Postmodern Social Work

Reflective Practice and Education

Ken Moffatt

Columbia University Press

Postmodern Social Work

Pub Date: September 2019

ISBN: 9780231128018

248 Pages

Format: Paperback

List Price: $35.00£30.00

Pub Date: September 2019

ISBN: 9780231128001

248 Pages

Format: Hardcover

List Price: $105.00£88.00

Pub Date: September 2019

ISBN: 9780231549394

248 Pages

Format: E-book

List Price: $34.99£30.00

Postmodern Social Work

Reflective Practice and Education

Ken Moffatt

Columbia University Press

How should social workers adapt to a time of widespread instability and uncertainty? How can social work practice account for the ever-increasing infiltration of technology and media images into our daily lives and mental states? In this book, Ken Moffatt turns to postmodern philosophy’s grappling with late capitalism and the omnipresence of technology in order to develop a new approach to reflective social work practice and critical pedagogy.

Postmodern Social Work attempts to reconcile postmodern thinkers with the realities of teaching social work to diverse student populations in a precarious era. Moffatt advocates an ideal of reflective practice that allows social workers to combine direct experience, social welfare, and social justice. Through a series of interlocking essays focused on the theoretical underpinnings of reflective practice in the context of social work education, he explores the implications of postmodern theory for social work practice. Drawing on thinkers such as Michel Foucault, Judith Butler, Julia Kristeva, Gilles Deleuze, and Félix Guattari, Moffatt lays out a path forward for reflective social work, providing new ways of thinking that collapse old categories and integrate direct practice with community engagement and social analysis. Postmodern Social Work offers an approach to practice and teaching that considers the shifting landscape of social change while remaining true to social work’s primary concerns of inclusion and justice.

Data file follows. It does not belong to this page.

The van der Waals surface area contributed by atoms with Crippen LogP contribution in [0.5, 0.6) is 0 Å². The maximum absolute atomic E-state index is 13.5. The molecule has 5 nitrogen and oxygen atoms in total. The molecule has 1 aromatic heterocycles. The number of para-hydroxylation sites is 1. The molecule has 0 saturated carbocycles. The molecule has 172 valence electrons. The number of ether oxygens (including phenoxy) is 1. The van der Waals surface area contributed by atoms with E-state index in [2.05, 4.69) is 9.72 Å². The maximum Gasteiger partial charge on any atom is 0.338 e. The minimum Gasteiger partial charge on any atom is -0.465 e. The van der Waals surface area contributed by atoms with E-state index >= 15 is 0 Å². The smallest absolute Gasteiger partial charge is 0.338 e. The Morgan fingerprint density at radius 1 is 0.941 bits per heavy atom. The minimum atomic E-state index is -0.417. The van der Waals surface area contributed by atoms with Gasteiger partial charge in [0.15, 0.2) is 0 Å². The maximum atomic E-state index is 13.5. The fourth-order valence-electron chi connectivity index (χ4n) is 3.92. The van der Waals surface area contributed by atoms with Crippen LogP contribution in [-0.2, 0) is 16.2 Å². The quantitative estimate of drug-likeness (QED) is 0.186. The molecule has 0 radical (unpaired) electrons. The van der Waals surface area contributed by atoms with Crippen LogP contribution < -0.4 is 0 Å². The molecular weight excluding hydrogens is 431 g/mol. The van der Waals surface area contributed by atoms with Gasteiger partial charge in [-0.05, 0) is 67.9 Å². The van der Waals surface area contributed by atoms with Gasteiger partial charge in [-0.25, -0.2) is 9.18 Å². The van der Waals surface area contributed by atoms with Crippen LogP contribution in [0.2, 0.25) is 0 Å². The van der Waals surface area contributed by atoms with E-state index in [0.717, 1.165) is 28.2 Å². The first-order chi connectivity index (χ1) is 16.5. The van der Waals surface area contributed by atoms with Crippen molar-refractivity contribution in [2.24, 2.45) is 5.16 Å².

Ken Moffatt has successfully provided a new take on how postmodern thinking influences the core areas of social work education. Essential to rethinking and redesigning syllabi and pedagogy, this book will function as a refreshing framework from which to revisit new curricula. All social work educators, new and experienced, will find this book invaluable. Janis Fook, author of Social Work: A Critical Approach to Practice
Postmodern Social Work responds to the challenges of co-creating social work practice and education. Moffatt provides an intellectually rigorous and accessible approach to social work for the precarious times in which we live. Drawing on critical and feminist postmodern perspectives, Moffatt proposes new ways we can promote openness to the marginalized other and to multiple forms of knowing. The book offers renewed hope for reflective and creative forms of critical social work education and practice. Karen Healy, author of Social Work Theories in Context: Creating Frameworks for Practice
Postmodern Social Work offers a valuable perspective on social work teaching and education. In today’s multifaceted, global environment, the ability to think critically and complexly is essential to productive social work. Integrating postmodern concepts with reflective practice, Ken Moffatt provides an alternative pedagogy that embraces these challenges. Both new and veteran educators—and their students—can benefit from the ideas discussed in this book. Stanley Witkin, author of Transforming Social Work: Social Constructionist Reflections on Contemporary and Enduring Issues
In this insightful book, Moffatt deploys his magical touch again, transforming ordinary experience into extraordinary unforgettable learning – the hallmark of a brilliant educator. Here’s a unique take on the many creative ways social work engages postmodern concepts and an invitation to vulnerability where Moffatt models self-reflection as ongoing critical engagement. Martha Kuwee Kumsa, Wilfrid Laurier University
Postmodern Social Work straddles the areas of critical pedagogy and social work, offering a method for teaching in a manner that examines the academic climate, which is being so negatively impacted by neoliberalism and managerialism. Laura Béres, author of The Narrative Practitioner
Acknowledgments
Introduction
1. Discourse in the Context of Precariousness
2. Reflective Social Work Practice: The Social and the Self
3. Reflective Practice as a Form of Consciousness
4. The Social Work Classroom as a Play of Dynamic Elements
5. The Dispossessed Self
6. Arts-Based Reflection
7. Reflective Postmodern Social Work in the Context of Precariousness
Works Cited
Index

About the Author

Ken Moffatt is professor of social work and Jack Layton Chair of the Faculty of Arts and Faculty of Community Services at Ryerson University. He is the editor of Troubled Masculinities: Reimagining Urban Men (2012).